There's no doubt that virtual reality has been getting a lot of attention from manufacturers who try to outdo each other as far as creating the best pair of VR headsets is concerned.

One integral component that is usually considered when designing a VR headset is the wearable's capacity to provide an immersive gaming experience. After all, there's nothing like gaming that lets you distinguish which stuff is happening in real life and which one is merely part of gameplay.

While the market is slowly getting filled with a number of models to choose from, narrowing things down to the best pair can be a daunting task. One reason could be the common thinking that VR headsets are not pocket-friendly. However, both Google and Samsung have something to offer that can truly change this notion.

Google Cardboard 

Google Cardboard is often touted as the company's accidental success. Just a year after it launched the first version in 2014, Google has managed to add some notable tweaks to the wearable to allow support for all Android devices and even the iPhone.

Google wanted to get a huge market share by selling as many Google Cardboards as it could. There's also the desire to add more apps and games for the platform, which can be achieved by using the new Cardboard SDK for Android and Unity. Currently, there are now more than 30 compatible apps and games available in the Play Store that users can explore, which isn't much but it is a good start.

The most affordable pair costs merely $20, which is good for anyone who's new to the world of virtual reality but is aiming to be a serious fan in the end.

Tech Times reported in December that Google added customization options to the Cardboard and designed the wearable to become more personalized, allowing users to have a VR headset that suits their needs.

Google also promised to add a viewer calibration tool into the headset's SDK. Through this, users will be able to identify their viewer's base and focal length. These can be fully integrated with every Cardboard app, which is expected to adjust accordingly.

Samsung Gear VR

Samsung designed the Gear VR with the new Galaxy S6 and Galaxy S6 Edge devices in mind. Its first iteration has been proudly dubbed by the company the "Innovator Edition." Launching a new model a bit too soon after the first one may seem odd, but Samsung has its own valid reasons for the decision.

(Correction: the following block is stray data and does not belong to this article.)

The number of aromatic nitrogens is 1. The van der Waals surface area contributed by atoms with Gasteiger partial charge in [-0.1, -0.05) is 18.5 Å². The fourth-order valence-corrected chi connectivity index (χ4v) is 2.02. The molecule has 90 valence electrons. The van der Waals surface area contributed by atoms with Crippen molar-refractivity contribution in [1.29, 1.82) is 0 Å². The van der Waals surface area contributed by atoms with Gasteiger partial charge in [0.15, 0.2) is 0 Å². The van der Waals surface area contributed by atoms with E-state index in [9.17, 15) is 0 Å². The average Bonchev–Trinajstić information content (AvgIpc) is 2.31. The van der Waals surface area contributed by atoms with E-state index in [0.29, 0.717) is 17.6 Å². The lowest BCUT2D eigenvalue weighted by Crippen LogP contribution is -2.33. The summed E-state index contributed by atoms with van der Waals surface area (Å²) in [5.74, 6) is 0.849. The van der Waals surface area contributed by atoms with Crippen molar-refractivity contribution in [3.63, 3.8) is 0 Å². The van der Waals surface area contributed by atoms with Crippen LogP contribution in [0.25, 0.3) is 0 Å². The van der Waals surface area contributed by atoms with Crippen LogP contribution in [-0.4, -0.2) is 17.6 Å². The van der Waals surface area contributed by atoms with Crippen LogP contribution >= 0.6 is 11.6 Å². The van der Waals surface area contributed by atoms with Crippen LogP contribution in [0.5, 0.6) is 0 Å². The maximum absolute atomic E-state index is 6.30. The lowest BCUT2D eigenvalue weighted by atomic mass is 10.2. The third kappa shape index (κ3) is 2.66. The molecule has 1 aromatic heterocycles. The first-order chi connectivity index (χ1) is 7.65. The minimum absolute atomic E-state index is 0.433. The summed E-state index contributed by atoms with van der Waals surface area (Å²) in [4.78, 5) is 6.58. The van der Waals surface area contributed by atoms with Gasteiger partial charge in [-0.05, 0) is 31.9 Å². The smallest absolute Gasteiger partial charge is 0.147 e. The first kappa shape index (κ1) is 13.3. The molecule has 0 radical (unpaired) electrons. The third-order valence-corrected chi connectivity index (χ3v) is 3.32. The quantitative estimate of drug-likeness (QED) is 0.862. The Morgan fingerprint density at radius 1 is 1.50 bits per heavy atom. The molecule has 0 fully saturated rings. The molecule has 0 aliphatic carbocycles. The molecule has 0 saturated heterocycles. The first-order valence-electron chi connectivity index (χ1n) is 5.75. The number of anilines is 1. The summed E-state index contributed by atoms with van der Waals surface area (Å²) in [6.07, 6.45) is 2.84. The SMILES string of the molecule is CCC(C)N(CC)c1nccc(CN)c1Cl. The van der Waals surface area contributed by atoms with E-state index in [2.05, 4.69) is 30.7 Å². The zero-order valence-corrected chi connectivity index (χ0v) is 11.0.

Design-wise, the new Gear VR seems identical to the Note 4 Gear VR version. The difference becomes obvious, however, after one touches the wearable. It's absolutely smaller and lighter than its predecessor. There's also an improvement on the straps, which allows the wearable to feel more comfortable than before.

The biggest change is the new Gear VR's built-in fan, which has ultimately solved the heating issues seen in the original version. The new feature has definitely increased gaming time from 20 minutes to almost one hour. It is, however, recommended that brightness be set to "10" in order to enjoy a full hour of gaming. Stretching beyond such time would require one to sit next to an external fan and have the breeze aim at the wearable.

Similar to the Note 4 version, the GS6 and GS6 Edge's Gear VR headset delivers a fantastic virtual reality experience. This remains true even with the slightly lower FOV found in the new model. The new Gear VR also boasts a higher pixel density and produces a little less "screen door effect." This can be attributed to the smaller screens found in the GS6 and GS6 Edge, which are actually 20 percent smaller than the Note 4's, although both flagships carry the same Quad HD resolution.

Apart from having a volume control and a touch panel, the new Gear VR also comes with a separate gamepad for users who are keen on exploring beyond the world of 3D or perhaps playing games that only require simple head tracking. The VR experience begins soon after the phone is slid into the casing.

The Gear VR for S6 is now out on the market and has a price point of $200.

The Verdict

Choosing the best low-cost VR headset is more about personal preferences than about cost, hardware and performance. Both headsets also offer portability.

For those who are into creating things and are looking into having several pairs that can be worn at the same period of time, the Cardboard is one's best bet. Likewise, those who want their unboxing experience to immediately move straight into a virtual gaming phase, the smart choice should be Samsung's Gear VR.

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